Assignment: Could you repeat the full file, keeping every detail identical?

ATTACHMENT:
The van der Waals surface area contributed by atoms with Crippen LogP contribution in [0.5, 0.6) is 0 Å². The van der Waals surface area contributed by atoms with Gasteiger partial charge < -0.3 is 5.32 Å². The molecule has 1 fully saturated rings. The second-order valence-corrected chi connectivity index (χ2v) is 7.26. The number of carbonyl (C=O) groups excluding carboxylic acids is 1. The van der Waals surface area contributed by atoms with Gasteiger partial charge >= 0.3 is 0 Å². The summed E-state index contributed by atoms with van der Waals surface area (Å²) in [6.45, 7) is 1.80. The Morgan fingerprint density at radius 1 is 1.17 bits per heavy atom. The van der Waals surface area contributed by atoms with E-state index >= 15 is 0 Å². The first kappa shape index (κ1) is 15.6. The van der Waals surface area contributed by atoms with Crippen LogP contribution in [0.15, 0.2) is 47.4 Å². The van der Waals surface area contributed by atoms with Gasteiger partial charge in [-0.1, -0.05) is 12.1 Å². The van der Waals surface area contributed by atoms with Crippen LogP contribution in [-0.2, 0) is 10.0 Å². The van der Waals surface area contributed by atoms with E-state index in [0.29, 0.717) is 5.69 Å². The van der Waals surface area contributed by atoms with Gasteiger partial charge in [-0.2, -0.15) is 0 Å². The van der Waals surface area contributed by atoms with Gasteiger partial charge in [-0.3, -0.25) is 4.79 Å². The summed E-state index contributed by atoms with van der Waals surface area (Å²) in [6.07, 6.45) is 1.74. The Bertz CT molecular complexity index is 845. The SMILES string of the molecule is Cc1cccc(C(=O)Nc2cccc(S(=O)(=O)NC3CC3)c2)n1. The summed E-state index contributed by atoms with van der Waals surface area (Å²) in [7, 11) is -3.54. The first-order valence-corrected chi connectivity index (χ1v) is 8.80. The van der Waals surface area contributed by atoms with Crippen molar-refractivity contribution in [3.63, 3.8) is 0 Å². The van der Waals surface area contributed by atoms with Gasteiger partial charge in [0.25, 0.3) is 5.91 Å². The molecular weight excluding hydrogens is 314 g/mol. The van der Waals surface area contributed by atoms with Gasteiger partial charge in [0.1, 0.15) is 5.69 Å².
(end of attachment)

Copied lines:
The van der Waals surface area contributed by atoms with Crippen LogP contribution in [0.5, 0.6) is 0 Å². The van der Waals surface area contributed by atoms with Gasteiger partial charge < -0.3 is 5.32 Å². The molecule has 1 fully saturated rings. The second-order valence-corrected chi connectivity index (χ2v) is 7.26. The number of carbonyl (C=O) groups excluding carboxylic acids is 1. The van der Waals surface area contributed by atoms with Gasteiger partial charge >= 0.3 is 0 Å². The summed E-state index contributed by atoms with van der Waals surface area (Å²) in [6.45, 7) is 1.80. The Morgan fingerprint density at radius 1 is 1.17 bits per heavy atom. The van der Waals surface area contributed by atoms with E-state index >= 15 is 0 Å². The first kappa shape index (κ1) is 15.6. The van der Waals surface area contributed by atoms with Crippen LogP contribution in [0.15, 0.2) is 47.4 Å². The van der Waals surface area contributed by atoms with Gasteiger partial charge in [-0.1, -0.05) is 12.1 Å². The van der Waals surface area contributed by atoms with Crippen LogP contribution in [-0.2, 0) is 10.0 Å². The van der Waals surface area contributed by atoms with E-state index in [0.29, 0.717) is 5.69 Å². The van der Waals surface area contributed by atoms with Gasteiger partial charge in [-0.2, -0.15) is 0 Å². The van der Waals surface area contributed by atoms with Gasteiger partial charge in [-0.3, -0.25) is 4.79 Å². The summed E-state index contributed by atoms with van der Waals surface area (Å²) in [6.07, 6.45) is 1.74. The Bertz CT molecular complexity index is 845. The SMILES string of the molecule is Cc1cccc(C(=O)Nc2cccc(S(=O)(=O)NC3CC3)c2)n1. The summed E-state index contributed by atoms with van der Waals surface area (Å²) in [7, 11) is -3.54. The first-order valence-corrected chi connectivity index (χ1v) is 8.80. The van der Waals surface area contributed by atoms with Crippen molar-refractivity contribution in [3.63, 3.8) is 0 Å². The van der Waals surface area contributed by atoms with Gasteiger partial charge in [0.25, 0.3) is 5.91 Å². The molecular weight excluding hydrogens is 314 g/mol. The van der Waals surface area contributed by atoms with Gasteiger partial charge in [0.1, 0.15) is 5.69 Å².